Do not use sponges where you should use a brush and vice versa. The right tool for the right design is paramount in achieving both quality and speed. You might be able to paint a leaf with a fine round brush, but you could do it quicker with a filbert brush. Consider your own painting style and pack your kit accordingly. Using the same brush or sponge for several things can also create varied, quality designs without compromising time. Large flat brushes are great in that respect as it can be used one way in a 3/4” line or another in a 1/16” line. Twisting it anyway in between will give you many more varying brush strokes. Double loading a brush or sponge means that you can create two-tone flower petals or the like without having to use two separate brushes or sponges which would take double the time. Click Here to See Our Range Of Face Painting Brushes!
8. Split-Cakes, 1Strokes, Prismas…
Having your own split-cakes means you can quickly paint rainbows or multiple colors on in one brushstroke or sponging as opposed to painting each color separately, which will save you HEAPS of time! Check out our Split-Cake Range Here Today!
9. Don’t Bring All Your Supplies To Every Gig
Even though its great to have a big range of face paint supplies, you do not necessarily need all of them for every event. This is also something to keep in mind when creating your photo book or board. Make sure all the designs can be done on roughly 18 colors or less. I know this might actually seem a little big – after all, you can mix most colors in a basic 8 or 12 color palette, but having a few extra pre-made paints cuts down on mixing time.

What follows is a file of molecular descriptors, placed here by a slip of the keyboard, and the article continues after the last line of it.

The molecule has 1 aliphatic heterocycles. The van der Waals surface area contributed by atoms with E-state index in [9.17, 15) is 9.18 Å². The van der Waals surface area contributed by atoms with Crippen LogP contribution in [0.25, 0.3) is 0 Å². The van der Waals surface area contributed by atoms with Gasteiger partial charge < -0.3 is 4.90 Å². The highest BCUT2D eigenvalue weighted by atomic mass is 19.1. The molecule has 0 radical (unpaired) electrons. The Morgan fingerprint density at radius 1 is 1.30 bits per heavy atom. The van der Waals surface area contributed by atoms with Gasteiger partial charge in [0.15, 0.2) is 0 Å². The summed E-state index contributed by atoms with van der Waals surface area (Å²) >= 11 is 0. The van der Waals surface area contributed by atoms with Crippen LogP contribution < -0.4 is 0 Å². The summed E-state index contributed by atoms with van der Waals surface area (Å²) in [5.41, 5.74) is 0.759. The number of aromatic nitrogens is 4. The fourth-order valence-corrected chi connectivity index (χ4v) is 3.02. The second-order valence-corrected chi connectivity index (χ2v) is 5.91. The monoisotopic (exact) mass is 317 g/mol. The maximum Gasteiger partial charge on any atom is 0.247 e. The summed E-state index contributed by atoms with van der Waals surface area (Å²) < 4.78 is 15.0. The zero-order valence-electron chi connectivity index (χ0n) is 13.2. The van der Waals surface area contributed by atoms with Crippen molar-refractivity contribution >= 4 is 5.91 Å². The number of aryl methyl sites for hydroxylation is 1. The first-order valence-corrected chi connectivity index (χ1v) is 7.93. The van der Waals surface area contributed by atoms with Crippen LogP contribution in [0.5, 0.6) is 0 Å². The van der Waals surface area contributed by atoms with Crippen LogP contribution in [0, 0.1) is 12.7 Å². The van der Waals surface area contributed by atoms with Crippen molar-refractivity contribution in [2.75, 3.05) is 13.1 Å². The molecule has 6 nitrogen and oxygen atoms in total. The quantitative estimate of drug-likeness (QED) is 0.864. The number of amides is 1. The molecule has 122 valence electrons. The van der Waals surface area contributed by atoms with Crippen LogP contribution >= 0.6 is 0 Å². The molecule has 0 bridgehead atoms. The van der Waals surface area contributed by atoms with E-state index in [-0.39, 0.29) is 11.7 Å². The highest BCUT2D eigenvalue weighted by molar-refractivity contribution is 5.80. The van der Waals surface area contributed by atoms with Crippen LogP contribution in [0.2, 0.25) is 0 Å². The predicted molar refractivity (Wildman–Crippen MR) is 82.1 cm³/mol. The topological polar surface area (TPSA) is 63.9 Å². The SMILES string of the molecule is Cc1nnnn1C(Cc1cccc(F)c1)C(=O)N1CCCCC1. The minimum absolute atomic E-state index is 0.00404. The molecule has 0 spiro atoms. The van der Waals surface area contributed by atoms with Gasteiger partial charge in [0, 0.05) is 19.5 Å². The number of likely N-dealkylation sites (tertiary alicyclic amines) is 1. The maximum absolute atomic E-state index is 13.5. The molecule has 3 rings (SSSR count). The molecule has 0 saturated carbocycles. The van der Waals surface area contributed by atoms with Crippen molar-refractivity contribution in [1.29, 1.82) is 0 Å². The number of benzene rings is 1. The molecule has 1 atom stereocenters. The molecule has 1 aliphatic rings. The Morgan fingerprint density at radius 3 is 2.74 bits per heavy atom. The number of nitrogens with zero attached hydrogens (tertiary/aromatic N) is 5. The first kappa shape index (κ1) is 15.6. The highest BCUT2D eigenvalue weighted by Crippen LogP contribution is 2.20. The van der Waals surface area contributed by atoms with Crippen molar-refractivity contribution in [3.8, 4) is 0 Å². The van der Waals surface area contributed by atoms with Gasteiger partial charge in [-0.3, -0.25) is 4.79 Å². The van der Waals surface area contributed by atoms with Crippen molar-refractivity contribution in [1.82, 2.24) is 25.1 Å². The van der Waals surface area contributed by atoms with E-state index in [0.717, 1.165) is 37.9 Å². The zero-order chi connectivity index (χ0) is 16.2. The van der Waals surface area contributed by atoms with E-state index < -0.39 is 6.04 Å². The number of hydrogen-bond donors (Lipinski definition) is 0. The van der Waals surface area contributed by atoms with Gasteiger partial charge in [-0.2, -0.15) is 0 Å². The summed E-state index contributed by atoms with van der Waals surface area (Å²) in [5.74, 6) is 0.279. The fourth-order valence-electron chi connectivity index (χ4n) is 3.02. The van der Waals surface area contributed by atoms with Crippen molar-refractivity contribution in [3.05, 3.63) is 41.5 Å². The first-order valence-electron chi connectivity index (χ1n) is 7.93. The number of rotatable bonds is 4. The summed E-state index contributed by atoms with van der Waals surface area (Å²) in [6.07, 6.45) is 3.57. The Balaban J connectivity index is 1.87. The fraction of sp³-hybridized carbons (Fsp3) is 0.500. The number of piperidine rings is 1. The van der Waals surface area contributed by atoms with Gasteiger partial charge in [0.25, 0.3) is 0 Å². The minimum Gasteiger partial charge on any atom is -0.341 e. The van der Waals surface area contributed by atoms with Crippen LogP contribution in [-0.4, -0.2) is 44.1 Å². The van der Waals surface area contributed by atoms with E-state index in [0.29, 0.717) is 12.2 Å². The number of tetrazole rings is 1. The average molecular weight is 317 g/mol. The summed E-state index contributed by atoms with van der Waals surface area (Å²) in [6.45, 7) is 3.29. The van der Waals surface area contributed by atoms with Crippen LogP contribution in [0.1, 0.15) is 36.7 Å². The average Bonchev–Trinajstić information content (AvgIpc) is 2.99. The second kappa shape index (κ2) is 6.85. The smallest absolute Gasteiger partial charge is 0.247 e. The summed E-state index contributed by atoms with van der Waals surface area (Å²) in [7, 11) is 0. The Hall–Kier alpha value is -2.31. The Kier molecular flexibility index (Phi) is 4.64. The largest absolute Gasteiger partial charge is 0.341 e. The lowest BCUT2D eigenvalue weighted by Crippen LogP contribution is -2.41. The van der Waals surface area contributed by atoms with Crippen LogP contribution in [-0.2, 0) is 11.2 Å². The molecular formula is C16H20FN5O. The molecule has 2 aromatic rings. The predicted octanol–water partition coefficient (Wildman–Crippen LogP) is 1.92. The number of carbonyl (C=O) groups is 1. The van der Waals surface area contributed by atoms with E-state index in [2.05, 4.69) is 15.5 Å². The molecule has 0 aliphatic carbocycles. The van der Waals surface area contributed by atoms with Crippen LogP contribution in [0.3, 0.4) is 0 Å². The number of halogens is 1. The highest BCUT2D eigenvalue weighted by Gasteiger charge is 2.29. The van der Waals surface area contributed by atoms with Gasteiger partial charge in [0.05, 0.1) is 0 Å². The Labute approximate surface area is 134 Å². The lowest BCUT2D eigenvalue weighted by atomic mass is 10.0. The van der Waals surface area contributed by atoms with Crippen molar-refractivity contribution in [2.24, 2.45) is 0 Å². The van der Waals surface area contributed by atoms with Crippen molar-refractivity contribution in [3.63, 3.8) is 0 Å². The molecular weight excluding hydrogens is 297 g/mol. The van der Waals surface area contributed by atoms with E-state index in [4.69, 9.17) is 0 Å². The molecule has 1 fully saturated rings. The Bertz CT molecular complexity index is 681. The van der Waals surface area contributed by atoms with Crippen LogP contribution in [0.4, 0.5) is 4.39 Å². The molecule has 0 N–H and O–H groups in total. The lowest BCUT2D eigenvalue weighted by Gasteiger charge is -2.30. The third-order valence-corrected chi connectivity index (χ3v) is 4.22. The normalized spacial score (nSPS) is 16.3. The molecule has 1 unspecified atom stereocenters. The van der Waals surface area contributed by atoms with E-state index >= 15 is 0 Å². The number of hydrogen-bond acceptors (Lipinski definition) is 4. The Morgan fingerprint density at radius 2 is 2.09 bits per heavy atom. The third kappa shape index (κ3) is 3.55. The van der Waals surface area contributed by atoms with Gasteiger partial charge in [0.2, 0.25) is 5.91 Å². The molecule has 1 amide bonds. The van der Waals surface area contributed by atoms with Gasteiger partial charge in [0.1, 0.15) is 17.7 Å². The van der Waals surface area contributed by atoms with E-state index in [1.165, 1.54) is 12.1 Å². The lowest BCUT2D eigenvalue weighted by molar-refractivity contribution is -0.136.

Some people paint sitting. Some paint standing. Some do a combination. However, consider the time you take to move around the child whilst painting and in between jobs. If you can’t get the child up from their seat and the next one in position ready to paint in less than 30 seconds that you are wasting precious time. Having the child sit close to you will also save strain on your lower back.
How you position your supplies is equally important. Convenience is key. One important thing to remember is never having to turn around 180 degrees to load a brush or sponge. Everything should be kept at arm’s length. Having your supplies put out the exact same way at every job will develop your muscle memory to always reach in a particular direction for a particular supply which will cut down on confusion and time loss.
11. Lefty or Righty?
If you paint better on the left side of someone’s face because you are right handed, or vice versa, it might be ideal if you change your designs to have the detail sit on the side you are most comfortable painting. In the case of cheek art, most children won’t care what side it’s on, and if it’s more comfortable one way, you’ll feel more confident doing it, and subsequently get through the design faster and produce it at a higher quality.